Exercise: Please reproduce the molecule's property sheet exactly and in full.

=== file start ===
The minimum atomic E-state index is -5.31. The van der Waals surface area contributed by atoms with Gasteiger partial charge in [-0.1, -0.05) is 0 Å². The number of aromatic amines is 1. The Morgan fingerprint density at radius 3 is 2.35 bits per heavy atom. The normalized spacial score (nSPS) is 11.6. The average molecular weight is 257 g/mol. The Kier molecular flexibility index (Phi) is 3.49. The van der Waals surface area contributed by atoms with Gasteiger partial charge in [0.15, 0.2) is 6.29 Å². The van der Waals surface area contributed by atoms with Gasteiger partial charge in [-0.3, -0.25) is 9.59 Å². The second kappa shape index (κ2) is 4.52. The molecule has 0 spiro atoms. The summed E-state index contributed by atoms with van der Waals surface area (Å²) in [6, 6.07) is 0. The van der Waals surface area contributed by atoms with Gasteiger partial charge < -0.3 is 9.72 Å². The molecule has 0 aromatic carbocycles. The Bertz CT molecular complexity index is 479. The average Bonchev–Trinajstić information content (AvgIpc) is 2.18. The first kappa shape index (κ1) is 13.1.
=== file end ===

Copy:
The minimum atomic E-state index is -5.31. The van der Waals surface area contributed by atoms with Gasteiger partial charge in [-0.1, -0.05) is 0 Å². The number of aromatic amines is 1. The Morgan fingerprint density at radius 3 is 2.35 bits per heavy atom. The normalized spacial score (nSPS) is 11.6. The average molecular weight is 257 g/mol. The Kier molecular flexibility index (Phi) is 3.49. The van der Waals surface area contributed by atoms with Gasteiger partial charge in [0.15, 0.2) is 6.29 Å². The van der Waals surface area contributed by atoms with Gasteiger partial charge in [-0.3, -0.25) is 9.59 Å². The second kappa shape index (κ2) is 4.52. The molecule has 0 spiro atoms. The summed E-state index contributed by atoms with van der Waals surface area (Å²) in [6, 6.07) is 0. The van der Waals surface area contributed by atoms with Gasteiger partial charge < -0.3 is 9.72 Å². The molecule has 0 aromatic carbocycles. The Bertz CT molecular complexity index is 479. The average Bonchev–Trinajstić information content (AvgIpc) is 2.18. The first kappa shape index (κ1) is 13.1.